For all of the screaming from the white house and from the U.N. security council about Hezbollah acting as a state within a state, that is precisely what has been provided for by united nations resolution 1701. Thus, does the united nations accomplish exactly what I predicted they would, and what they always have, they’ve made a bad situation that much the worse.

    So, James, to add to your measurements, then, let’s take stock of what we have now. We have a Hezbollah our remaining in armed force in the region on that point loan has palau wins; this is after all a terrorist action. But now, thanks to the United Nations they have the legitimacy by means of implicit and direct recognition written into the language of 1701.

    I suspect this was precisely Hezbollah’s plan in the first place. That Israel didn’t have the courage to drop the hammer on these so and so’s is just icing on the cake for Hezbollah.

  7. Kent G. Budge says:

    Sometimes there’s no substitute for quoting Churchill:

    They should know that we have passed an awful milestone in our history when the whole equilibrium of Europoe has been deranged, and the terrible words have for the time being pronounced against the Western democracies: “Thou art weighed in the balance and found wanting.” And do not suppose this is the end.

    This is the beginning of the reckoning. This is only the first sip, the first foretaste of the bitter cup, which will be proffered to us year by year, unless by a supreme recovery of moral health and martial vigour, we rise again and take our stand for freedom as in the olden time.

    In Commons, 1938

  8. Zelsdorf Ragshaft III says:

    James, you may think Israel lost the fight, but what is it that is tangible Hezbollah won? Massive destruction of infrastructure, their supporters have no place to live. A largely deminished fighting force. This victory by Hezbollah gained them no territory. They claim victory, but the price paid will be what? They did not face the full might of the IDF. Let them claim what they will, the truth is they made a horrible mistake and it will cost billions of Iranian dollars to pay the price. Some victory.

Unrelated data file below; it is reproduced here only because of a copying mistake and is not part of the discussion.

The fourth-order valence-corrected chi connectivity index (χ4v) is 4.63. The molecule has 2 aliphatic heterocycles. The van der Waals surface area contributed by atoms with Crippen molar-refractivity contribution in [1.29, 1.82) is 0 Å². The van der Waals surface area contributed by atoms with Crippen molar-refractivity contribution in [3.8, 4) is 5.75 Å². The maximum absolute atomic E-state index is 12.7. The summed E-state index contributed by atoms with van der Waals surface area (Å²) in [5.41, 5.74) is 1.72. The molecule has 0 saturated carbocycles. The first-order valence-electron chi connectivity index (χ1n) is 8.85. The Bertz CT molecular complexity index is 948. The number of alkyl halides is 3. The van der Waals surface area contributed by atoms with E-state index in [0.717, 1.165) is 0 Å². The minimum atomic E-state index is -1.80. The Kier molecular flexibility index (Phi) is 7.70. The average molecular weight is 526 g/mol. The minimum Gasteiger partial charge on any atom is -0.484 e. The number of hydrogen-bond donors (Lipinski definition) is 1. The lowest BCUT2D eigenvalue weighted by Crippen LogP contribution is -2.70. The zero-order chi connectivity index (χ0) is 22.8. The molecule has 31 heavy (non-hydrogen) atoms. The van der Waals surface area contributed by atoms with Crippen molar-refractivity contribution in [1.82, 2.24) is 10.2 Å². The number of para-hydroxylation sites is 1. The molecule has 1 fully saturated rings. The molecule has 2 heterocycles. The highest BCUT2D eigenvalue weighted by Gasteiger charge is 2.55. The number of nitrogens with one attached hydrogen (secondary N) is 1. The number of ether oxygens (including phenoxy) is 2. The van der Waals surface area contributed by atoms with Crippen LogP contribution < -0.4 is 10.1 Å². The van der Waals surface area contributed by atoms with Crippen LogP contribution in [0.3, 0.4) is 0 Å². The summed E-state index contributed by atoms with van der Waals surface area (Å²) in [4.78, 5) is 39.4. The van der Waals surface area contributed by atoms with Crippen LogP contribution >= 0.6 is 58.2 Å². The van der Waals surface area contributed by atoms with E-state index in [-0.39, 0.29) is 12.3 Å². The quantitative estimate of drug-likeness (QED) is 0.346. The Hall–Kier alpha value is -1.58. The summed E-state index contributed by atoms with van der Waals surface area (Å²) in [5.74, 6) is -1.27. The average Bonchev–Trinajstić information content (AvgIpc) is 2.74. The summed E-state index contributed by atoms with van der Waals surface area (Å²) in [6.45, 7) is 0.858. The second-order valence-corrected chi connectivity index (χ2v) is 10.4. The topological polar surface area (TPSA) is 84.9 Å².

9. Pat says:

    The recent action in Lebanon was not a war. It was a battle in a far larger war and it is too soon to know whether or not the battle had any strategic impact on the larger war. The battle was instigated by Iran to divert attention away from its nuclear program. Hizbollah was Iran’s first line of defense against Israel. Does that line still exist? Not now. Before the battle Hezbollah controlled all of Southern Lebanon. Now they control very little, and if they discharge their weapons, the cease-fire is off.

    The UN forces and the Lebanese Army are charged with the task of disarming Hezbollah. Israel won’t leave until Hezbollah is disarmed.

    Hezbollah is a cancer that has metasticized throughout Lebanon. If Israel is to destroy Hezbollah, it would have to kill Lebanon. It may come to that. But Israel has administered the first round of chemo. Lebanon needs the will to live, the will to beat the cancer.

  10. Bithead says:

    James, you may think Israel lost the fight, but what is it that is tangible Hezbollah won?

    First perhaps it’s worthwhile to cover a basic;

    In a war where one side is taking geurilla action, and the other is not, the latter wins by wiping out the other force. The former, by not losing, and continuing to not lose until such time as they can negotiate for what they want.